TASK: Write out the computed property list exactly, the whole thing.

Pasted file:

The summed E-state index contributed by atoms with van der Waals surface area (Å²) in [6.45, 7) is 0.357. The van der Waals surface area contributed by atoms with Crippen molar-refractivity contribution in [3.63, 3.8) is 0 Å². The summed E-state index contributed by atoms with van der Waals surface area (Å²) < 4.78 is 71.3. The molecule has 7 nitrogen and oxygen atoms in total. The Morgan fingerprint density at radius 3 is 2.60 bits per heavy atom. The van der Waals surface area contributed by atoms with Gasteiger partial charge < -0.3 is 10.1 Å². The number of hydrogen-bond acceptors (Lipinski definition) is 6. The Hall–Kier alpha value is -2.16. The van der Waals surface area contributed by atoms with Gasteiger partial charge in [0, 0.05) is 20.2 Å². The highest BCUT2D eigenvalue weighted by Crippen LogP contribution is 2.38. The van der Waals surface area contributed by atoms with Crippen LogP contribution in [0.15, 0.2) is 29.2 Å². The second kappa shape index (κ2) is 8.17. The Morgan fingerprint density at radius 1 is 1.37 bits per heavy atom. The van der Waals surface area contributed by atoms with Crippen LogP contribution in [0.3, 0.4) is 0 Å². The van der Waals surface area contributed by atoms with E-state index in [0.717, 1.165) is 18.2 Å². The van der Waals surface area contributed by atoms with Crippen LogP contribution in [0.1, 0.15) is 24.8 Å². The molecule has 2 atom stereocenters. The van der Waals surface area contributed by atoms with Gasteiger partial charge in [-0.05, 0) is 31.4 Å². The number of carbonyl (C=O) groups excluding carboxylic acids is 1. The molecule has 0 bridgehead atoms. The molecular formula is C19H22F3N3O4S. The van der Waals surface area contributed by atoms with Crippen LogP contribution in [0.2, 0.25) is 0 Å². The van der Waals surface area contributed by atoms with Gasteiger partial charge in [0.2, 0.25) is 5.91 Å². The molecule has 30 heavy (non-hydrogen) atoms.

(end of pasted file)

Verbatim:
The summed E-state index contributed by atoms with van der Waals surface area (Å²) in [6.45, 7) is 0.357. The van der Waals surface area contributed by atoms with Crippen molar-refractivity contribution in [3.63, 3.8) is 0 Å². The summed E-state index contributed by atoms with van der Waals surface area (Å²) < 4.78 is 71.3. The molecule has 7 nitrogen and oxygen atoms in total. The Morgan fingerprint density at radius 3 is 2.60 bits per heavy atom. The van der Waals surface area contributed by atoms with Gasteiger partial charge < -0.3 is 10.1 Å². The number of hydrogen-bond acceptors (Lipinski definition) is 6. The Hall–Kier alpha value is -2.16. The van der Waals surface area contributed by atoms with Gasteiger partial charge in [0, 0.05) is 20.2 Å². The highest BCUT2D eigenvalue weighted by Crippen LogP contribution is 2.38. The van der Waals surface area contributed by atoms with Crippen LogP contribution in [0.15, 0.2) is 29.2 Å². The second kappa shape index (κ2) is 8.17. The Morgan fingerprint density at radius 1 is 1.37 bits per heavy atom. The van der Waals surface area contributed by atoms with Crippen LogP contribution in [0.3, 0.4) is 0 Å². The van der Waals surface area contributed by atoms with E-state index in [0.717, 1.165) is 18.2 Å². The van der Waals surface area contributed by atoms with Crippen LogP contribution in [0.1, 0.15) is 24.8 Å². The molecule has 2 atom stereocenters. The van der Waals surface area contributed by atoms with Gasteiger partial charge in [-0.05, 0) is 31.4 Å². The number of carbonyl (C=O) groups excluding carboxylic acids is 1. The molecule has 0 bridgehead atoms. The molecular formula is C19H22F3N3O4S. The van der Waals surface area contributed by atoms with Crippen LogP contribution in [0.2, 0.25) is 0 Å². The van der Waals surface area contributed by atoms with Gasteiger partial charge in [0.2, 0.25) is 5.91 Å². The molecule has 30 heavy (non-hydrogen) atoms.